Hen Collection Driver
About the role
A day in the life of Dan, one of our volunteer Hen Collection Drivers
I have always been interested in animals and their welfare, so when I read an article about the work of The British Hen Welfare Trust, and found out that the Trust finds homes for ex-commercial hens I just knew I had to get involved!
I applied for one of the volunteer driving roles, which basically involves driving to the farm, helping load the hens into crates, driving to the rehoming site, taking the hens out of the crates, and then helping with all aspects of the rehoming, from counting the hens, checking on their welfare, loading the hens into the boxes, cleaning crates, or just generally chatting to the lovely people that give these hens such good homes.
On a rehoming day, we normally start around 6:30am, and drive to the commercial farm. We have really good relationships with the farm and know most of the farm hands which is really important as it helps with the smooth running of the hen collection.
On most rehoming days there are other BHWT teams at the farm from other areas — we have been rehoming together for years. Everyone seems to know what they need to be doing and when which is ideal for the hens.
We count out the crates and usually take a few extra hens because adopters generally decide they have room for a few more hens once they see them!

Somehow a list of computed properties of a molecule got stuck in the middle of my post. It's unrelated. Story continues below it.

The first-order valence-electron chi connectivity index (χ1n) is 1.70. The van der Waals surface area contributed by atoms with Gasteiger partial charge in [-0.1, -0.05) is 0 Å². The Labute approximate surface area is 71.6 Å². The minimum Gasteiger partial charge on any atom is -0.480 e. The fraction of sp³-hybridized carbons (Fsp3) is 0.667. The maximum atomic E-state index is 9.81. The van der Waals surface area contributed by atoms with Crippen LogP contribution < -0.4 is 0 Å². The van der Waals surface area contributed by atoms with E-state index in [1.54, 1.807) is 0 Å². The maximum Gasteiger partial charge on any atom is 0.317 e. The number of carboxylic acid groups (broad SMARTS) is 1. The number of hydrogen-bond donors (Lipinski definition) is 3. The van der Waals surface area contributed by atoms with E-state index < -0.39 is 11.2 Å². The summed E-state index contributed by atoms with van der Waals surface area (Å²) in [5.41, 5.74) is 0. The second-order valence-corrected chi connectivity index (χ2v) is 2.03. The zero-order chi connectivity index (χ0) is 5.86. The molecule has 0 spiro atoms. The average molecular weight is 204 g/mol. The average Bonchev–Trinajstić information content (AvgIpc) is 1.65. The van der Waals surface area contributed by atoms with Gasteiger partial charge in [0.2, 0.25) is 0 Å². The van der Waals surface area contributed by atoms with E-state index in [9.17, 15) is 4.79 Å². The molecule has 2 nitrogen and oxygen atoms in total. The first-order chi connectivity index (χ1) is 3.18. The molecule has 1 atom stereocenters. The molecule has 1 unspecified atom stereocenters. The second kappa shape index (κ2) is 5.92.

It’s a well-oiled machine once we start loading the hens from the cages into our crates, and it doesn’t take long before all the hens are in the crates and on the trailer.
After securing the tarp we’re on our way back to the rehoming point, although the drive back is a little slower as we have precious cargo on board!
At the rehoming point the rest of the team are there waiting for us. We unload straight away to get the hens out of the crates. It takes two people to lift a crate off the trailer as they are quite heavy and then we have a chicken count. We take our time so that we cause as little stress as possible to the hens, as they have already gone through quite a traumatic process of being caught, put in crates and transported.
Once emptied the crates can be quite a mess! Each crate and liner is washed and disinfected, then loaded back on the trailer for the next rehoming.
During the rehoming, it can be hard work but it is so rewarding. From seeing the hens come out of the crates to seeing the excitement on adopters faces when they arrive to collect their hens. It doesn’t matter if the adopter is two years old or 92 years old, the reaction is usually the same and you know that those people are now going to be hooked on keeping ex-commercial hens.
The best thing about volunteering is seeing these hens come out of their cages and getting a second chance at life, but the fact that you work with such a fabulous team of volunteers and also meet such lovely people who adopt the hens, makes every rehoming day really special.
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